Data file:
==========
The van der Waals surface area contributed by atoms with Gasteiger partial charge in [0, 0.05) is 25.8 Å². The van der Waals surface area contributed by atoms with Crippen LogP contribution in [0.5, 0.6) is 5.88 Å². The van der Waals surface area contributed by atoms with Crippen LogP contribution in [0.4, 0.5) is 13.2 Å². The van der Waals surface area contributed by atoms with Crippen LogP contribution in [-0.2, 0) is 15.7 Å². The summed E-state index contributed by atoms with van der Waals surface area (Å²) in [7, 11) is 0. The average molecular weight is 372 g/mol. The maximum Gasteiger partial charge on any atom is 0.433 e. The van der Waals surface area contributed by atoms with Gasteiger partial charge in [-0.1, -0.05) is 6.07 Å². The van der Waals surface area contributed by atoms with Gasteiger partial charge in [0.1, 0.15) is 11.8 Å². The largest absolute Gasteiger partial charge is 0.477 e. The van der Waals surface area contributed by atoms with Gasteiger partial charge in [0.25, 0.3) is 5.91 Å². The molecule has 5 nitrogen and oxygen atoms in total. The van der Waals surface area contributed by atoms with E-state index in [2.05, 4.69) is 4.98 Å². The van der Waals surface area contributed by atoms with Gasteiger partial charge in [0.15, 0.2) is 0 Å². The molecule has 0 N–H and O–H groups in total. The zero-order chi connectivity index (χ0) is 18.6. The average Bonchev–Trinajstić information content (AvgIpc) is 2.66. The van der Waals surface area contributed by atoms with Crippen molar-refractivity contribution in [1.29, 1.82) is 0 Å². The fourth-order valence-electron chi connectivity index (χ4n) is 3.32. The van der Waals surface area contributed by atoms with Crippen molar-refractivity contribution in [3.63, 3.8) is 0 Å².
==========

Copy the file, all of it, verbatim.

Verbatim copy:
The van der Waals surface area contributed by atoms with Gasteiger partial charge in [0, 0.05) is 25.8 Å². The van der Waals surface area contributed by atoms with Crippen LogP contribution in [0.5, 0.6) is 5.88 Å². The van der Waals surface area contributed by atoms with Crippen LogP contribution in [0.4, 0.5) is 13.2 Å². The van der Waals surface area contributed by atoms with Crippen LogP contribution in [-0.2, 0) is 15.7 Å². The summed E-state index contributed by atoms with van der Waals surface area (Å²) in [7, 11) is 0. The average molecular weight is 372 g/mol. The maximum Gasteiger partial charge on any atom is 0.433 e. The van der Waals surface area contributed by atoms with Gasteiger partial charge in [-0.1, -0.05) is 6.07 Å². The van der Waals surface area contributed by atoms with Gasteiger partial charge in [0.1, 0.15) is 11.8 Å². The largest absolute Gasteiger partial charge is 0.477 e. The van der Waals surface area contributed by atoms with Gasteiger partial charge in [0.25, 0.3) is 5.91 Å². The molecule has 5 nitrogen and oxygen atoms in total. The van der Waals surface area contributed by atoms with E-state index in [2.05, 4.69) is 4.98 Å². The van der Waals surface area contributed by atoms with Gasteiger partial charge in [0.15, 0.2) is 0 Å². The molecule has 0 N–H and O–H groups in total. The zero-order chi connectivity index (χ0) is 18.6. The average Bonchev–Trinajstić information content (AvgIpc) is 2.66. The van der Waals surface area contributed by atoms with Crippen molar-refractivity contribution in [1.29, 1.82) is 0 Å². The fourth-order valence-electron chi connectivity index (χ4n) is 3.32. The van der Waals surface area contributed by atoms with Crippen molar-refractivity contribution in [3.63, 3.8) is 0 Å².